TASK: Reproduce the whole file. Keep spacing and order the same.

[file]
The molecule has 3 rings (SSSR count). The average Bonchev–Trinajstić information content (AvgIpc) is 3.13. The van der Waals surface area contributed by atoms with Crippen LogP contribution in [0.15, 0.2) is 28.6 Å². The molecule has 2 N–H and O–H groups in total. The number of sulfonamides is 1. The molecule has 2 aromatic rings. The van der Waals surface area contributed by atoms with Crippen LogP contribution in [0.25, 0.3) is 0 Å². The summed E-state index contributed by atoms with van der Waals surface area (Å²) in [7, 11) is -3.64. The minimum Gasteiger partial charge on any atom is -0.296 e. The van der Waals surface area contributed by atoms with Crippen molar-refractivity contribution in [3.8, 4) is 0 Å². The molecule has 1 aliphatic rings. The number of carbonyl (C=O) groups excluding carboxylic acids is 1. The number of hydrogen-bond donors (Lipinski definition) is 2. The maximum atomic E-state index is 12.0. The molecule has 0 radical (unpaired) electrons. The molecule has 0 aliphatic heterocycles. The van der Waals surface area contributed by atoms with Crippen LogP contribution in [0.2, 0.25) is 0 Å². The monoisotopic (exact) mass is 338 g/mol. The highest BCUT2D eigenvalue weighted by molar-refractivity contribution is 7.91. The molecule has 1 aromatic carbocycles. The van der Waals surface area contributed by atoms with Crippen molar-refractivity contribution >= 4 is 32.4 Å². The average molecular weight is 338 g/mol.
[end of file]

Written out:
The molecule has 3 rings (SSSR count). The average Bonchev–Trinajstić information content (AvgIpc) is 3.13. The van der Waals surface area contributed by atoms with Crippen LogP contribution in [0.15, 0.2) is 28.6 Å². The molecule has 2 N–H and O–H groups in total. The number of sulfonamides is 1. The molecule has 2 aromatic rings. The van der Waals surface area contributed by atoms with Crippen LogP contribution in [0.25, 0.3) is 0 Å². The summed E-state index contributed by atoms with van der Waals surface area (Å²) in [7, 11) is -3.64. The minimum Gasteiger partial charge on any atom is -0.296 e. The van der Waals surface area contributed by atoms with Crippen molar-refractivity contribution in [3.8, 4) is 0 Å². The molecule has 1 aliphatic rings. The number of carbonyl (C=O) groups excluding carboxylic acids is 1. The number of hydrogen-bond donors (Lipinski definition) is 2. The maximum atomic E-state index is 12.0. The molecule has 0 radical (unpaired) electrons. The molecule has 0 aliphatic heterocycles. The van der Waals surface area contributed by atoms with Crippen LogP contribution in [0.2, 0.25) is 0 Å². The monoisotopic (exact) mass is 338 g/mol. The highest BCUT2D eigenvalue weighted by molar-refractivity contribution is 7.91. The molecule has 1 aromatic carbocycles. The van der Waals surface area contributed by atoms with Crippen molar-refractivity contribution >= 4 is 32.4 Å². The average molecular weight is 338 g/mol.